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exercise might be bad for your teeth

Exercise might be bad for teeth

Obviously every body knows that exercise is good for almost all parts of your body. Recent study shows that exercise might not be so healthy for your oral health though. The study was published in The Scandinavian Journal of Medicine & Science in Sports. They found that if you are one of these people who like heavy training may have dental problems in unexpected ways.

Why Exercise might be bad for teeth?

It was known in the past to some that athletes could have a bigger risk for cavities and might have other oral issues. 278 athletes were examined at the 2012 Summer Olympics in London and majority had poor oral health. Also, majority had high level of tooth decay, some of them had gum disease and erosions of the tooth enamel. All athletes came from well developed countries and had access to a high-quality dentistries but the problem was that many didn’t visit a dentist in the last year.

So to understand better what is actually going on in athlete’s mouths, researches examined athletes and non-athletes people. Then the researchers compared the group’s teeth and spit, the amount of saliva after trainings, which turned out to be very different in some ways.

When groups were compared, the athletes showed much greater erosion of their tooth enamel. Also, they were more likely to have cavities and the risk was increasing as athlete’s training time grew. So basically, if athlete spend lots of hours working out, then it most likely for her or him to get cavities.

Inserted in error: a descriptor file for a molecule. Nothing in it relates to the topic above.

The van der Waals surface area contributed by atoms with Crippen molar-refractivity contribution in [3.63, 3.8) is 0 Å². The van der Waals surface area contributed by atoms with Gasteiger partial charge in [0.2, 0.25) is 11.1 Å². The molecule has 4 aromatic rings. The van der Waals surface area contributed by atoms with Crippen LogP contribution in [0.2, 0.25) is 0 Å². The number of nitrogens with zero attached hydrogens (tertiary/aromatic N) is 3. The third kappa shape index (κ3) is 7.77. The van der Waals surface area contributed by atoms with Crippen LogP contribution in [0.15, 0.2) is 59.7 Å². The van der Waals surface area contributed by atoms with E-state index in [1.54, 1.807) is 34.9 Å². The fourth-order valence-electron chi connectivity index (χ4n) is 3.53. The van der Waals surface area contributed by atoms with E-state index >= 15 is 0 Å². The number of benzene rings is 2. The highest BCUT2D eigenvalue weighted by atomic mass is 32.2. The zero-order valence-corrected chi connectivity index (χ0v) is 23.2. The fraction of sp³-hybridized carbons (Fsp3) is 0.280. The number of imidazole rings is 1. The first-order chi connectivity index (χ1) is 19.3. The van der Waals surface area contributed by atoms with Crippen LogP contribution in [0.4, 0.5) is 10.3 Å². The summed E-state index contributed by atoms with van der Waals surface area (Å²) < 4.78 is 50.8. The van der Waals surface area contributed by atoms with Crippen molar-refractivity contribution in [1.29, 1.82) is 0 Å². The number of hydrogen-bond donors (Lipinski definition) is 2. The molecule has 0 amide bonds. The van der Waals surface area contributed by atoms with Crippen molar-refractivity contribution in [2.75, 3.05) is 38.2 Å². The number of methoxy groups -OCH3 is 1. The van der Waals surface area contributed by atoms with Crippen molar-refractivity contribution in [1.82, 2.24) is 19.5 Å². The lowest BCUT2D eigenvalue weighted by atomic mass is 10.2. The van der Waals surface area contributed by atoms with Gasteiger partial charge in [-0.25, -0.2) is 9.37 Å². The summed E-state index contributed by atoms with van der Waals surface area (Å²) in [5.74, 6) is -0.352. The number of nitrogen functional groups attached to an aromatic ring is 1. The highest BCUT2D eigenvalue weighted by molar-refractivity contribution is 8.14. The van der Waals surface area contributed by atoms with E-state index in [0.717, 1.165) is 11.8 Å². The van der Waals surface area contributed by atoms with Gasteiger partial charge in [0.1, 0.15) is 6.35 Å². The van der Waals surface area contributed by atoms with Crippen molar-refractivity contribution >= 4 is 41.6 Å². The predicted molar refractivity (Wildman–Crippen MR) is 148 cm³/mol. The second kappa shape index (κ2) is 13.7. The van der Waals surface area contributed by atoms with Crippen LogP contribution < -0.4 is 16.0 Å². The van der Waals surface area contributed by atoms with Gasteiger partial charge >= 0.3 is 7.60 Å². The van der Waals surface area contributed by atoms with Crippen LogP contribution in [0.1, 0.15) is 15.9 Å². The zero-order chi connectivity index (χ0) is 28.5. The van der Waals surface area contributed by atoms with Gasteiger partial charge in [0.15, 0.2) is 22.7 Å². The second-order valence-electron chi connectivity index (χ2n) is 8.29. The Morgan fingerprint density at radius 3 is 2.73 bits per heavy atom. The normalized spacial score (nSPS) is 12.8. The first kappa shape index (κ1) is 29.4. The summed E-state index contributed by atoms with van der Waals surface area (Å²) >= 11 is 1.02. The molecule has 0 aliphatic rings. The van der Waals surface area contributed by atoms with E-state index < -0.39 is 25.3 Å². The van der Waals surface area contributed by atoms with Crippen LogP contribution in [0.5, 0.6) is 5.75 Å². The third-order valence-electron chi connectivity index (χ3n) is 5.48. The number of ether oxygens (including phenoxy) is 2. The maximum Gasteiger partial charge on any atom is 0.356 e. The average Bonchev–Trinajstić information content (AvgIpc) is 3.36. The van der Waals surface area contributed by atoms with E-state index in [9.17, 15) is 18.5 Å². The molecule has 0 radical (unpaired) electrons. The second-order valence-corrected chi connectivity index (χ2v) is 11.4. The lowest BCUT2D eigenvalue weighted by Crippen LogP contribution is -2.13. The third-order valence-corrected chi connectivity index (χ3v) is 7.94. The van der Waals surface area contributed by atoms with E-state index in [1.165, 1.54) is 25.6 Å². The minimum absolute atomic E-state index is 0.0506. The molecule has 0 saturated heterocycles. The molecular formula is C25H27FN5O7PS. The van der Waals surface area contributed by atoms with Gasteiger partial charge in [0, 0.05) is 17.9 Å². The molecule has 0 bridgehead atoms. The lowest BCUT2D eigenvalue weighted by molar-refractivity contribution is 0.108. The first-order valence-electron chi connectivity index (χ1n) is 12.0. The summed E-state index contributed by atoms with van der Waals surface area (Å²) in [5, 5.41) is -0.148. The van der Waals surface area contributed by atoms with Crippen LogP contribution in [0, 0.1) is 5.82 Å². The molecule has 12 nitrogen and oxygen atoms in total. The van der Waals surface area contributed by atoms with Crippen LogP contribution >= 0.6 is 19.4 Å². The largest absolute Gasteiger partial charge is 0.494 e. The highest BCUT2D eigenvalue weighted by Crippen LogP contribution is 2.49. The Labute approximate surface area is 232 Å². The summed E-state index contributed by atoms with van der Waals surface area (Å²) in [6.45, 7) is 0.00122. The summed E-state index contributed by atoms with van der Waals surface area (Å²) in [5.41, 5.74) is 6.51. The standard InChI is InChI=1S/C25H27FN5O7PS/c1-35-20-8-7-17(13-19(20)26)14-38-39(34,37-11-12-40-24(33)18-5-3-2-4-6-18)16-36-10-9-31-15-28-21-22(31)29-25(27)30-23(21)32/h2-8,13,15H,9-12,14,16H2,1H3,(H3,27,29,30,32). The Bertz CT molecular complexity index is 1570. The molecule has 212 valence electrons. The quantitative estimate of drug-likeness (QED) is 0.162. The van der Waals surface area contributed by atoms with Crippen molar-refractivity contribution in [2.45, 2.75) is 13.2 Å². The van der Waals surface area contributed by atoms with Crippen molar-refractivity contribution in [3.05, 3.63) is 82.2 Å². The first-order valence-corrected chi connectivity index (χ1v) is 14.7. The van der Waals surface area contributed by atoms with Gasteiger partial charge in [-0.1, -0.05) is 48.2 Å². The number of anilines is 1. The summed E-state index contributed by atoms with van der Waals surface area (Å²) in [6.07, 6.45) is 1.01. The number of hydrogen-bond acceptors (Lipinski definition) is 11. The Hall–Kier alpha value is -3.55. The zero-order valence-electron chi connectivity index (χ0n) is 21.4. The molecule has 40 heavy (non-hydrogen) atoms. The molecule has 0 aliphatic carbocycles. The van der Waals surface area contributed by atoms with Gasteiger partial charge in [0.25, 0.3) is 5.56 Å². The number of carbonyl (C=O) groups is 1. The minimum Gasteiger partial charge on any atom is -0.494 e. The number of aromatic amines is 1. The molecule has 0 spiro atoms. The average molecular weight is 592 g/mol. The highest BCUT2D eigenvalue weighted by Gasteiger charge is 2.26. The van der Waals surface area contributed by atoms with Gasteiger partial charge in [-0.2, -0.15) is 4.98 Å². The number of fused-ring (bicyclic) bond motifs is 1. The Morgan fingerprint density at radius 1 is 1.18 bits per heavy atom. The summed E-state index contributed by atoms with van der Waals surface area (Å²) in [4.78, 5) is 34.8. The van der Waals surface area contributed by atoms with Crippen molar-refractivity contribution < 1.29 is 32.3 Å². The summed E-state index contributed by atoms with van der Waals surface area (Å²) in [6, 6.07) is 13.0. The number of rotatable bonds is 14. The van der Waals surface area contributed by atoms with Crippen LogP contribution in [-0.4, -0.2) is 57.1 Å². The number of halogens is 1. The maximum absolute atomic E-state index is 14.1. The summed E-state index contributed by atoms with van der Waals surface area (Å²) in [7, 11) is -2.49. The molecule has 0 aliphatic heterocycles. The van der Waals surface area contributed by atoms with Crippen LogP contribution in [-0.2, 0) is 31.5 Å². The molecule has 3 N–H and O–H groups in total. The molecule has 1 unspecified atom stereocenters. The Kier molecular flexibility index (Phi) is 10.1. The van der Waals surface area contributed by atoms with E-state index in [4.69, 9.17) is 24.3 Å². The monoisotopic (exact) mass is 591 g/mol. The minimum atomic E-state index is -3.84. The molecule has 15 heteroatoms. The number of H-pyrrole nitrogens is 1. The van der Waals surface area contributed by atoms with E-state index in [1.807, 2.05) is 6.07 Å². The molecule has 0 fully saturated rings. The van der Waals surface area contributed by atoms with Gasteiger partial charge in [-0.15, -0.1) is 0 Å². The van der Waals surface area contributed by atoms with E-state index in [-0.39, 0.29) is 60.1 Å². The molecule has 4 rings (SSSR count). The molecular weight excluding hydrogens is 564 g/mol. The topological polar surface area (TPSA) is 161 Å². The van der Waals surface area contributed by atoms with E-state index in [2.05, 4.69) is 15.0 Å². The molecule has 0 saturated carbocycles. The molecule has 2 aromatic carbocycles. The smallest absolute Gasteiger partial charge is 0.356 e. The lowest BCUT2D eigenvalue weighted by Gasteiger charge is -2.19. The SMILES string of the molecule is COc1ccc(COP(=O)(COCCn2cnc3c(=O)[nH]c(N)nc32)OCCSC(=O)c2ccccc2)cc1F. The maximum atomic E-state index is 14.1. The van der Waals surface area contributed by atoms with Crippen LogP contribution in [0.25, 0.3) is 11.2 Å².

The researchers didn’t find any correlation between consuming sports drink or any other food or drinks in the athletes’ diets and their oral health.

Everything changed when athletes worked out. While athletes were practising running, the amount of saliva they produced decreased even though water and other liquids were consumed during the work out. The saliva’s chemical composition also shifted, growing more alkaline as the workout continued. Excess alkalinity in saliva is thought to contribute to the development of tartar plaques on teeth and other problems. 

So over all, based on the data from these groups, the prolonged endurance training might be a risk factor for oral health. Also less frequent or intense exercise would likewise affect oral health is uncertain but unlikely. If you have any conserms about your oral health, you can always visit our website or book a free consulation!exercise might be bad for teeth

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